After losing teeth, the associated atrophy and reabsorption of the jawbone leaves behind bone too lacking in quantity and quality to suit dental implants. Advancements in modern dentistry allows us to place implants of an appropriate length and width in bone we have grown ourselves where it is needed, preserving our chances to restore our patients’ functionality and confidence in their aesthetic appearances.
After a tooth extraction, the bone will shrink in width and height overtime. Inorder to preserve the bone, a socket augmentation bonegraft procedure is completed. This allows the bone preservation and for future implants to be placed.
Like all sinus cavities, the maxillary sinuses behind your cheek and on top of your upper teeth are like empty rooms. Removing the upper teeth causes the sinus to expand, leaving a thin wall of bone separating the maxillary sinus floor to the alveolar crest. Without a more substantial bone structure, dental implants won’t hold in place.
A sinus graft or sinus lift graft involves a dental implant surgeon entering the sinus formerly occupied by the upper teeth. After lifting the sinus membrane upward, the surgeon then inserts the donor bone into the sinus floor in the roof of the upper jaw. It will take 4 to 8 months of healing before the bone assimilates into the natural jaw structure solidly enough to insert and stabilize dental implants in the new sinus bone.
There are 2 types of sinus lift procedures that can be done depending on how much residual bone remains.
Sinus augmentations and implant placement may require only one procedure if enough bone between the upper jaw ridge and bottom of the sinus remains to stabilize implants. The sinus augmentation may have to be performed first, then the graft allowed several months to mature, depending on how little bone is available and the type of graft material inserted.
Some severe cases in which the jawbone reabsorbs the ridge may require bone-graft placement to increase the ridge’s height and/or width and thicken it enough to place conventional implants.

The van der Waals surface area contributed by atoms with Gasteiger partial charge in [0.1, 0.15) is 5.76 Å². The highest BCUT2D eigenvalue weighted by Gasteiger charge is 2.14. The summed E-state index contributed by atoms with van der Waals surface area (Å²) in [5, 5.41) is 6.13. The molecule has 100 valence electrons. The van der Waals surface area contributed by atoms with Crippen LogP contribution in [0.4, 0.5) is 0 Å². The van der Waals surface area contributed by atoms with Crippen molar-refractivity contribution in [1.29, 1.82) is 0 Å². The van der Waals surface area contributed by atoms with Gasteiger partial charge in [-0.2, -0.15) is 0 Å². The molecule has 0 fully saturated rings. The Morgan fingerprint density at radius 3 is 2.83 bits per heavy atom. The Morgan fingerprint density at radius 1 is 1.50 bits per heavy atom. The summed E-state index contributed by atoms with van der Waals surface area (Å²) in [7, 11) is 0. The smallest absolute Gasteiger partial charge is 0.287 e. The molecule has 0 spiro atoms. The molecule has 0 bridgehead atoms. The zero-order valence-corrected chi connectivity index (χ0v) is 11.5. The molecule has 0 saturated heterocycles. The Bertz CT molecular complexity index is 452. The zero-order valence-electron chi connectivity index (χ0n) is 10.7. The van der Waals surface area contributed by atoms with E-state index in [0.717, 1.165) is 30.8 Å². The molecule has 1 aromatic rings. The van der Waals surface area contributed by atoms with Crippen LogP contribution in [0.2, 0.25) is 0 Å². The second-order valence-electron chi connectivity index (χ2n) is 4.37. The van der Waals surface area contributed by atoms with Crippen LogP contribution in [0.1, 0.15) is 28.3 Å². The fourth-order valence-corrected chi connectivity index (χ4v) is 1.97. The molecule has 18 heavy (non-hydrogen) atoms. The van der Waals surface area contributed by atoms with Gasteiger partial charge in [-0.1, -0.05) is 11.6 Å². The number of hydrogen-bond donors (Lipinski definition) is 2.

This technique mechanically expands the jaw’s bony ridge. We can place and mature bone-graft material up to several months before we place the implant.
Occasionally, placing lower-jaw implants where the lower jaw’s two back molars and/or second premolar are missing requires that we move the inferior alveolar nerve. Temporarily shifting this nerve that supplies sensation to the lower lip and chin is a necessarily approach, since patients almost always experience degrees of postoperative lower-lip and jaw numbness that dissipates slowly (if ever), and will usually only be considered if less aggressive options such as blade implants are not viable.
These surgeries are performed in the out-office surgical suite under oral sedation, nitrous oxide sedation or general anesthesia. After discharge, we recommend one full day of bed rest and limiting physical activity for at least one week.
We typically begin the bone-grafting process by removing an outer section of the cheek-side of the lower jawbone. This exposes the nerve and vessel canal bundle so that we can pull it slightly out to the side to track its activity while placing the implants. Finally, we close the area after refilling it with the surgeon’s choice of bone-graft material.
Depending on the patient’s condition, we may perform these procedures either separately or together and with grafts from any of several sites. Bone grafts from inside the mouth – specifically, from the chin or the upper jaw’s third-molar region behind the last tooth – frequently prove suitable for maxillofacial-region grafts. Where more extensive grafts are needed, the surgeon may elect to harvest a larger graft from the hip or outer aspect of the tibia.
Regardless of the site, grafts from the patient’s own bone generally offer the most successful results.
We often implement bone grafting by applying allograft materials prepared from cadavers. These materials are used effectively and safely to get the patient’s own bone to grow suitably into the repair site. Synthetic materials and factors from the patient’s own blood can also often successfully stimulate bone formation at graft sites.
Typically, major bone grafts repair jaw defects that follow traumatic injuries, tumor surgery or congenital defects – usually using the patient’s own bone. Depending on the defect’s size, a doctor may harvest the bone surgically from one of several sites, including the skull, hip or lateral knee (tibia). Since this stage in the process is routinely performed in an operating room, this step will require a hospital stay.